Specialist Security Blog

A blog providing opinion, advice and research surrounding specialist information, security threats and challenges from 7Safe's technical experts.

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  • Cyber Threat Hunting

    Cyber Threat Hunting

    Oct 25, 2016

    7Safe expert, Steven Shepherd MBE, advises on how to hunt for cyber threats.
  • imgres

    Apple file system to step into modern age – welcome APFS

    Jun 16, 2016

    The 13th June 2016 saw the 27th Apple World Wide Developer Conference (WWDC). As expected there were a multitude of new feature announcements to the Apple ...
  • Penetration tester at work

    PoSH SQL

    Feb 12, 2016

    Many pentesters struggle to integrate PowerShell + SQL into their engagements in a secure manner. 7Safe’s Owen Sheering shows how it should be done.
  • hacksight

    Zero-day protection

    Nov 13, 2015

    At 7Safe our experts are keen to share their latest learnings and findings. Will Hunt, one of our key Penetration Testers and Digital Forensics Consultants, has taken time to discover insecure service binary vulnerabilities in the software referenced below from three different vendors..
  • Android Robot sleeping

    Stagefright: 99% of Android phones vulnerable while "owner is asleep"

    Jul 31, 2015

    A serious vulnerability has recently been discovered, by Joshua J. Drake Vice President of platform research and exploitation at Zimperium zLabs, in Android that could allow malware hidden inside a modified media file to be sent via MMS to your device knowing only your phone number.
  • hacksight

    ‘Redirect to SMB vulnerability’: Return of the credential stealer

    May 12, 2015

    Hackers always have a targeted interest in credentials. Just like a burglar would prefer to have a key to a house, credentials provide them easy access to systems. Quite often, a seemingly innocent way of working can be tweaked slightly to be used in a nefarious way. This also applies to a vulnerability called “Redirect to SMB”, which is a variation on an old attack.
  • 1831

    Impact on SSL from the revised PCI DSS v3.1 Standard on organisations handling cardholder data

    Apr 27, 2015

    The recently announced updates to the PCI DSS standard result in all versions of the SSL protocol and early versions of the TLS protocol (TLS v1.0) no longer meeting the PCI SSC’s definition of “strong cryptography”. Organisations handling cardholder data must seek to be compliant with these revised standards and will be required to make changes to their IT infrastructures by discontinuing the use of SSL and TLS v1.0 and moving to more suitable options by 30 June 2016. The suitable options at present are the recent versions of TLS giving preference to the latest version of TLS, v1.2 as a long term solution.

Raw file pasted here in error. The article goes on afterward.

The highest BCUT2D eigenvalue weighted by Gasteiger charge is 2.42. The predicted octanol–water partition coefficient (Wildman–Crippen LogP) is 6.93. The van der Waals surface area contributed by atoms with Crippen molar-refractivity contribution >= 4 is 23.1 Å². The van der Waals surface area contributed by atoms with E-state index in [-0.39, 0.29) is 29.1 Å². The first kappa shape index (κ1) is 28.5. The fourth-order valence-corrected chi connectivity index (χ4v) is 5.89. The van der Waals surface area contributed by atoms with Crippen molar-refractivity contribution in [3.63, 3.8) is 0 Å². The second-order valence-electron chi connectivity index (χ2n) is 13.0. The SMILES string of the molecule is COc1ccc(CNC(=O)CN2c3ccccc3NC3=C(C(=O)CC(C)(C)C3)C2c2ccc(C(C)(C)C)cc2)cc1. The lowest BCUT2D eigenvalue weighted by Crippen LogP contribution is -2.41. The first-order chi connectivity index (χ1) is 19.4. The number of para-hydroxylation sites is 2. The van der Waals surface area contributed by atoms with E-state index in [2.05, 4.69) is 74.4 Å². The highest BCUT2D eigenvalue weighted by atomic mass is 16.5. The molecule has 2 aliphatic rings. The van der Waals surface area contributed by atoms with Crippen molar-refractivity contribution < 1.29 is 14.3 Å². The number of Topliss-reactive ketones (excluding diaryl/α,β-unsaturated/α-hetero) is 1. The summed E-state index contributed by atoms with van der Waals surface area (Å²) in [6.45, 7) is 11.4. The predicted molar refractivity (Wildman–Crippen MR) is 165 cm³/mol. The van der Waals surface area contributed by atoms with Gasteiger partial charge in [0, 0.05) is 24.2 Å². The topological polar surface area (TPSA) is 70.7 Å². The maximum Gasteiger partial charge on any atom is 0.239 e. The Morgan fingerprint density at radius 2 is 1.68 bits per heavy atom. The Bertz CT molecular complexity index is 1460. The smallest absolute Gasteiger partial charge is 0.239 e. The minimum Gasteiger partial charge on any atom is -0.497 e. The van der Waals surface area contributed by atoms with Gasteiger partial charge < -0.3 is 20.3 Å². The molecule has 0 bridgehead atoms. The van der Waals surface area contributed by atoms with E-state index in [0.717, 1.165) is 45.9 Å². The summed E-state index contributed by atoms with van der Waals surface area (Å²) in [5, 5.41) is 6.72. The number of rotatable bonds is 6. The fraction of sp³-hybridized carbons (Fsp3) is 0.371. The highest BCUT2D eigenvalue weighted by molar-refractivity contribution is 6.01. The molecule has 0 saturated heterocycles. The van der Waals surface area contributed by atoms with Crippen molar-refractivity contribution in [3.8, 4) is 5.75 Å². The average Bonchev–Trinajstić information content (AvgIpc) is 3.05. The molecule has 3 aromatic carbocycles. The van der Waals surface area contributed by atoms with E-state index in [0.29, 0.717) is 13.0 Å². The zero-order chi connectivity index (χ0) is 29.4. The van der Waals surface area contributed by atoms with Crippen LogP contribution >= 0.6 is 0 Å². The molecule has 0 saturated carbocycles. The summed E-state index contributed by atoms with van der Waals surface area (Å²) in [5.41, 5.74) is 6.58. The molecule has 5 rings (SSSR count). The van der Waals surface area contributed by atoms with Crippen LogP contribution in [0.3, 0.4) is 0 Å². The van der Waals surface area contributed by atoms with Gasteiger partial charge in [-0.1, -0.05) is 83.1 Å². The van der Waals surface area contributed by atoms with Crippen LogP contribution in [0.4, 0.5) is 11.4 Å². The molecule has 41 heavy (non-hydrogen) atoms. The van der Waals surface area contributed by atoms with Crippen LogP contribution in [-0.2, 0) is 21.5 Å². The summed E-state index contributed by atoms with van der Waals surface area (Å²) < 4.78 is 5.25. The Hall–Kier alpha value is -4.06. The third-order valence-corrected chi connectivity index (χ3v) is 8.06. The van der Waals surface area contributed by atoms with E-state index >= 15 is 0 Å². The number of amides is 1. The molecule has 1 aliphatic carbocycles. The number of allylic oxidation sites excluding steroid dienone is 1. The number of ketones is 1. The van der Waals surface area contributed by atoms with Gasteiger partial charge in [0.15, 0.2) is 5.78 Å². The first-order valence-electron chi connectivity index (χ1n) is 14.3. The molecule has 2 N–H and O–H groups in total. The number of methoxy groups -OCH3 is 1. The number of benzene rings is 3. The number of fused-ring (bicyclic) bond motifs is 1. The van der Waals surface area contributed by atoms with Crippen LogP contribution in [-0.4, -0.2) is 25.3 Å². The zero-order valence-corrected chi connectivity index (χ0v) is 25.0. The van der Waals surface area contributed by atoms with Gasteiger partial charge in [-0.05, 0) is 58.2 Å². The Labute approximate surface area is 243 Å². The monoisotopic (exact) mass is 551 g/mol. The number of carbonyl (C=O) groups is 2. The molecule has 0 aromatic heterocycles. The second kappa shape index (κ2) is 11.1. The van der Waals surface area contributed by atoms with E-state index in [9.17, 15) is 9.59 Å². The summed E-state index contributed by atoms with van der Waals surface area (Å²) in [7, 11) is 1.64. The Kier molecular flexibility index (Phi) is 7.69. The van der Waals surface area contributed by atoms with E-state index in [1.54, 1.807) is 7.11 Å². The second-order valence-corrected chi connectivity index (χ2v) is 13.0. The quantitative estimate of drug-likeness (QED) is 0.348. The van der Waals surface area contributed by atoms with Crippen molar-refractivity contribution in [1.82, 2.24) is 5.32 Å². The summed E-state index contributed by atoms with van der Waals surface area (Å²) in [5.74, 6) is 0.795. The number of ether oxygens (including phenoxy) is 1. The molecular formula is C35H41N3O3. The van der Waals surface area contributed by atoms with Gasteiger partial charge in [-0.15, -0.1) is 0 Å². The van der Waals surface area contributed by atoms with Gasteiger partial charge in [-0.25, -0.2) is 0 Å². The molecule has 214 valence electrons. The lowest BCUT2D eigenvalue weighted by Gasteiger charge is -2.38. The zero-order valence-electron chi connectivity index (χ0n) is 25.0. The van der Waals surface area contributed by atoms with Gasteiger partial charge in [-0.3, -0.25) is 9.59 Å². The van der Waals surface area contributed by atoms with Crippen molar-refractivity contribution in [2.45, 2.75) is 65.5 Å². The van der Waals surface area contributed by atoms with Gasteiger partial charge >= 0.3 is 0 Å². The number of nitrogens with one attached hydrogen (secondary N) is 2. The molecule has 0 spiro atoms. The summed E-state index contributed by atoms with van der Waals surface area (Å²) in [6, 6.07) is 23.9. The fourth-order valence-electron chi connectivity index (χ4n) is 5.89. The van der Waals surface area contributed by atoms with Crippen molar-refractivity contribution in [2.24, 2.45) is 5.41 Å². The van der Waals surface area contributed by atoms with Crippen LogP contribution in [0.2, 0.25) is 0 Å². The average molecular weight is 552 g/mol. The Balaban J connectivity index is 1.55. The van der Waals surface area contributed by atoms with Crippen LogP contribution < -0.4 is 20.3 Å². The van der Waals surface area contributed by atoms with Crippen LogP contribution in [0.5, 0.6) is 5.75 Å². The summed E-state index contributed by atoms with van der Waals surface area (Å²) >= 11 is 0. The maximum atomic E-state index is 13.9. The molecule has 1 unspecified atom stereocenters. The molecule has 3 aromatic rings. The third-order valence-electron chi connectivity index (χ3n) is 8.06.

• Depositphotos_35312097_s

    How the ‘FREAK’ attack is affecting our devices

    Apr 08, 2015

    It looks like the security mechanisms commonly used by our web browsers are not done with getting bad press. The “Transport Layer Security (TLS)” technology and its predecessor, “Secure Sockets Layer (SSL)”, are cryptographic mechanisms designed to provide communications security over a computer network and are used literally everywhere. Recently, a group of cryptographers at INRIA, Microsoft Research and IMDEA discovered a new bug affecting this technology which is now known as the “FREAK” attack (Factoring RSA Export Keys). Devices shown to be affected by FREAK include iPhones, Android devices and Macs running OS X.
  • Depositphotos_53301819_s

    Norway’s Digi.no reveals the use of “IMSI catchers” set up to gather sensitive information

    Jan 06, 2015

    Our head of penetration testing, Aleksander Gorkowienko, along with Norway-based colleague Øyvind Stensby has had an article published online by Digi.no that looks at the use of IMSI catchers set up to provide unknown third-party sensitive information. This follows on from an article by Aftenposten, Norway's largest newspaper, about the discovery that members of the [...]
  • Poodle

    POODLE: A new vulnerability in SSLv3

    Oct 07, 2014

    In October 2014, an OpenSSL vulnerability relating to Secure Socket Layer (SSL) was discovered by Bodo Moeller, Thai Duong and Krzysztof Kotowicz of Google Security. SSL is the standard security technology for establishing encrypted communications between a web browser and a web site, and ensures that the transmitted data remains private. It is used in a variety of websites, including online shopping and many other sites which processes your personal details. This issue only affects SSLv3, which has so far been widely considered secure.
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